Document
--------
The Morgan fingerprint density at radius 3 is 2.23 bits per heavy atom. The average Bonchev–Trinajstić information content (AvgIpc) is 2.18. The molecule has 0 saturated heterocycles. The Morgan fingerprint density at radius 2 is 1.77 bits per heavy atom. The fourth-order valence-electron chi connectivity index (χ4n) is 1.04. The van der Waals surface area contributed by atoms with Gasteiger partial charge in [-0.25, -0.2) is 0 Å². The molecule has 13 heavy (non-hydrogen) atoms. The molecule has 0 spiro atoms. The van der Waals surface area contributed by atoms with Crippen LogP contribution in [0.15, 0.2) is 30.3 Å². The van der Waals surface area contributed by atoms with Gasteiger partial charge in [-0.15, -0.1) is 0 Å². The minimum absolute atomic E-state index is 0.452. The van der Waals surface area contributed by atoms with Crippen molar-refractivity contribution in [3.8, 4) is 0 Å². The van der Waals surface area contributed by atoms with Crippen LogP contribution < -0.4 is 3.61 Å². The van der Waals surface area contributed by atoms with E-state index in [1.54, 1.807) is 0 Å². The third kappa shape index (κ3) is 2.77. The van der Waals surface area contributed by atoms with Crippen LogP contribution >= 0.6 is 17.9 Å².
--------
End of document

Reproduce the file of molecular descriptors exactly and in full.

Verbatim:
The Morgan fingerprint density at radius 3 is 2.23 bits per heavy atom. The average Bonchev–Trinajstić information content (AvgIpc) is 2.18. The molecule has 0 saturated heterocycles. The Morgan fingerprint density at radius 2 is 1.77 bits per heavy atom. The fourth-order valence-electron chi connectivity index (χ4n) is 1.04. The van der Waals surface area contributed by atoms with Gasteiger partial charge in [-0.25, -0.2) is 0 Å². The molecule has 13 heavy (non-hydrogen) atoms. The molecule has 0 spiro atoms. The van der Waals surface area contributed by atoms with Crippen LogP contribution in [0.15, 0.2) is 30.3 Å². The van der Waals surface area contributed by atoms with Gasteiger partial charge in [-0.15, -0.1) is 0 Å². The minimum absolute atomic E-state index is 0.452. The van der Waals surface area contributed by atoms with Crippen molar-refractivity contribution in [3.8, 4) is 0 Å². The van der Waals surface area contributed by atoms with Crippen LogP contribution < -0.4 is 3.61 Å². The van der Waals surface area contributed by atoms with E-state index in [1.54, 1.807) is 0 Å². The third kappa shape index (κ3) is 2.77. The van der Waals surface area contributed by atoms with Crippen LogP contribution >= 0.6 is 17.9 Å².